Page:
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Members of Spencer's "Blue Crew" celebrate the city's selection. (Spencer Daily Reporter)

Cedar Falls, Mason City, Spencer and Waterloo have been selected as the first Blue Zones Project demonstration site communities in Iowa.   The selected communities will receive assistance from national experts to develop and implement a blueprint for making permanent environmental, social and policy changes that transition people into healthier behaviors that can lead to longer, happier lives.

Hospital CEOs in the selected communities praised the efforts of citizens and said health care providers will continue to support Blue Zones.

“Allen has been planning its own Blue Zone initiative since January,” said Tom Tibbitts, CEO of Allen Health System in Waterloo. “We’ve also been enthusiastic advisors since last October to the people who worked so hard to win the bids.  Having both Cedar Falls and Waterloo as Blue Zones sites gives us tremendous opportunity to help our associates and two of our largest communities, at work and at home.”

“The Blue Zones project is a great opportunity to showcase how the two communities can work together to make improvements in the health and well-being of Cedar Valley residents,” stated Jack Dusenbery, CEO of Wheaton Franciscan Healthcare-Iowa, which includes Sartori Memorial Hospital in Cedar Falls and Covenant Medical Center in Waterloo. “We look forward to learning more about Blue Zones, further developing community partnerships and ultimately achieving the goal of Iowa becoming a model for the nation as the healthiest state.”

“We are beyond excited that Mason City was named a demonstration site for the Blue Zones project,” said Rod Schlader, interim CEO at Mercy Medical Center-North Iowa. “Hospitals around the state need to become leaders in this effort.  Mercy-North Iowa looks forward to working side-by-side with its community partners to make our city a healthier and happier place for residents.”

Mason City residents supported Blue Zones during a walk last December. (Mason City Globe Gazette)

“We are excited to be a part of the community-wide, grassroots effort to make the Spencer area a healthier place to live and work,” said Spencer Hospital CEO Bill Bumgarner. “The enthusiasm is contagious and the commitment demonstrated by numerous hard-working community members will ensure success for our Blue Zones efforts.”

The Blue Zones Project is based on Blue Zones principles developed by author and explorer Dan Buettner and is the centerpiece of the Healthiest State Initiative to make Iowa the healthiest state by 2016 as measured by the Gallup-Healthways Well-Being Index.  Blue Zones employs evidence-based ways to help people live longer, better lives by taking a systematic, environmental approach to well-being, which focuses on optimizing policy, social networks and the built environments where people spend their time.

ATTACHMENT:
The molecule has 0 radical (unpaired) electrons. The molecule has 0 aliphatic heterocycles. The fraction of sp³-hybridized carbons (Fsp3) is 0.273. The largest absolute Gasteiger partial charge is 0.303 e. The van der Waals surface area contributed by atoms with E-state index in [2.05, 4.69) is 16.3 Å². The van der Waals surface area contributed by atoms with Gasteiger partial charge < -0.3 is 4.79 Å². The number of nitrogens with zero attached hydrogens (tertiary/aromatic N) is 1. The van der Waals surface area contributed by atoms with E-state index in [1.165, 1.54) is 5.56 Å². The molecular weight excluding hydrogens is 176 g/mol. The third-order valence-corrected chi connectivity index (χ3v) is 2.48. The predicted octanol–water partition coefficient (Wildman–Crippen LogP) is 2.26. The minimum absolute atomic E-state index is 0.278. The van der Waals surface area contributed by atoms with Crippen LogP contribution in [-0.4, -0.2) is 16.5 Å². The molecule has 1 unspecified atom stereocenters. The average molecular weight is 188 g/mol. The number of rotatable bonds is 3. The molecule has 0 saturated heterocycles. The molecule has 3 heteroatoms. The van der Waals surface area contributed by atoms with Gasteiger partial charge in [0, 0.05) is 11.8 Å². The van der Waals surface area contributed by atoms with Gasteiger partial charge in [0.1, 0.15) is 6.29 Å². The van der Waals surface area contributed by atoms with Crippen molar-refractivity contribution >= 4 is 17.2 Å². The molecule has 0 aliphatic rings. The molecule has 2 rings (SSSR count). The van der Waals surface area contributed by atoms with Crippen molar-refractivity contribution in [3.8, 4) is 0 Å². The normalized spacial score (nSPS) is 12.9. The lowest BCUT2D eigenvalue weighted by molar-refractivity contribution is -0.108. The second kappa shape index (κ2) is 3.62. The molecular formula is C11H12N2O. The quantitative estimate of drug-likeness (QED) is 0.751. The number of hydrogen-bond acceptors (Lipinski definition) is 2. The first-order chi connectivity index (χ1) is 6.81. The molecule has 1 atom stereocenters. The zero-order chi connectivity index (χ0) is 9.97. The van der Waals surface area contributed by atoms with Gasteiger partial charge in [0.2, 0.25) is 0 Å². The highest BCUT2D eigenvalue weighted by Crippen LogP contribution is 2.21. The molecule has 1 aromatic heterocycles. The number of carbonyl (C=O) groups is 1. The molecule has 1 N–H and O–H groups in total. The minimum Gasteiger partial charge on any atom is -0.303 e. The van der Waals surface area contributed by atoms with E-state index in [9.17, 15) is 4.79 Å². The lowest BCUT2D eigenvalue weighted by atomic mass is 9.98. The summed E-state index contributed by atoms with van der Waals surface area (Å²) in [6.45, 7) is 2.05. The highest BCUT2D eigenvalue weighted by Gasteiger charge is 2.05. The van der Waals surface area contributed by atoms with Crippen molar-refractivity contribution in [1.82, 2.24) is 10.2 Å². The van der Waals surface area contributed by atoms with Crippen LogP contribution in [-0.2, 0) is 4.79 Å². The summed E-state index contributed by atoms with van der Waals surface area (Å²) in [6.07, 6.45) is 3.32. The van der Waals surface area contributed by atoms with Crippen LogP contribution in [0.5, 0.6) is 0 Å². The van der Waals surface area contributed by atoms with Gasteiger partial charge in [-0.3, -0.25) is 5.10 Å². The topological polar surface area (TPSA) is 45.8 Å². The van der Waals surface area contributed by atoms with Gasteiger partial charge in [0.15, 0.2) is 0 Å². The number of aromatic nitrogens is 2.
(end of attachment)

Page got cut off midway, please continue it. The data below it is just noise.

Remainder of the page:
The progress of the demonstration site communities will also be measured using the Gallup-Healthways Well-Being Index, the first-ever daily assessment of U.S. residents’ health and well-being.

“Recent Gallup-Healthways Well-Being Index findings reveal that despite a modest increase in overall well-being from 2010 to 2011, there is significant opportunity in Iowa for improvement in several key areas, including healthy behaviors and work environments,” said Healthways President and CEO, Ben R.  Leedle, Jr.  “Selection as Blue Zones Project demonstration sites will equip Cedar Falls, Mason City, Spencer and Waterloo residents with tools to directly address each community’s specific areas of opportunity and achieve greater well-being, which should ultimately lead to lower health-related costs, increased productivity and higher economic viability.”

In the first application round last November, 84 communities indicated an interest in becoming Blue Zones Project demonstration sites.  Of these 84 communities, 58 were asked to submit a comprehensive application.  On January 4, 54 communities submitted their applications to continue their journey to become a demonstration site.  The selection of 11 finalist communities was announced on February 10, followed by Blue Zones Project team site visits to each of the finalist communities in February and March.

Six additional Iowa communities with populations above 10,000 will be selected as demonstration sites in the next year, for a total of 10 sites.  These communities will share their learnings with other communities in Iowa that are employing Blue Zones principles.

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